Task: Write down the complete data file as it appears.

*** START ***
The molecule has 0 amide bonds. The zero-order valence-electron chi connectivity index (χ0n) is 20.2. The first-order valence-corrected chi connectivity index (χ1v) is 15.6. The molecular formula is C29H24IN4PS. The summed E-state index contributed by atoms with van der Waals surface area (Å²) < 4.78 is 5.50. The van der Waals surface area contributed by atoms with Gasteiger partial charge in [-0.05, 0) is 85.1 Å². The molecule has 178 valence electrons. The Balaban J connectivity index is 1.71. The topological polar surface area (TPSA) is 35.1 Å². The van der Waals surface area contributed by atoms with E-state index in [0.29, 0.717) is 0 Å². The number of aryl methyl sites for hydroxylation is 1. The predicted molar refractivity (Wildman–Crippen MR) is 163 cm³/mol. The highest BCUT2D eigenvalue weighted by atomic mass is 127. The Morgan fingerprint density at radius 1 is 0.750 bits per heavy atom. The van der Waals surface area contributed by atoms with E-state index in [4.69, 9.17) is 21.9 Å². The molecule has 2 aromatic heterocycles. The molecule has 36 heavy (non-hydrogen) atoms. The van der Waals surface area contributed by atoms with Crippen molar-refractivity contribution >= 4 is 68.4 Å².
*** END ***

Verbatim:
The molecule has 0 amide bonds. The zero-order valence-electron chi connectivity index (χ0n) is 20.2. The first-order valence-corrected chi connectivity index (χ1v) is 15.6. The molecular formula is C29H24IN4PS. The summed E-state index contributed by atoms with van der Waals surface area (Å²) < 4.78 is 5.50. The van der Waals surface area contributed by atoms with Gasteiger partial charge in [-0.05, 0) is 85.1 Å². The molecule has 178 valence electrons. The Balaban J connectivity index is 1.71. The topological polar surface area (TPSA) is 35.1 Å². The van der Waals surface area contributed by atoms with E-state index in [0.29, 0.717) is 0 Å². The number of aryl methyl sites for hydroxylation is 1. The predicted molar refractivity (Wildman–Crippen MR) is 163 cm³/mol. The highest BCUT2D eigenvalue weighted by atomic mass is 127. The Morgan fingerprint density at radius 1 is 0.750 bits per heavy atom. The van der Waals surface area contributed by atoms with E-state index in [4.69, 9.17) is 21.9 Å². The molecule has 2 aromatic heterocycles. The molecule has 36 heavy (non-hydrogen) atoms. The van der Waals surface area contributed by atoms with Crippen molar-refractivity contribution >= 4 is 68.4 Å².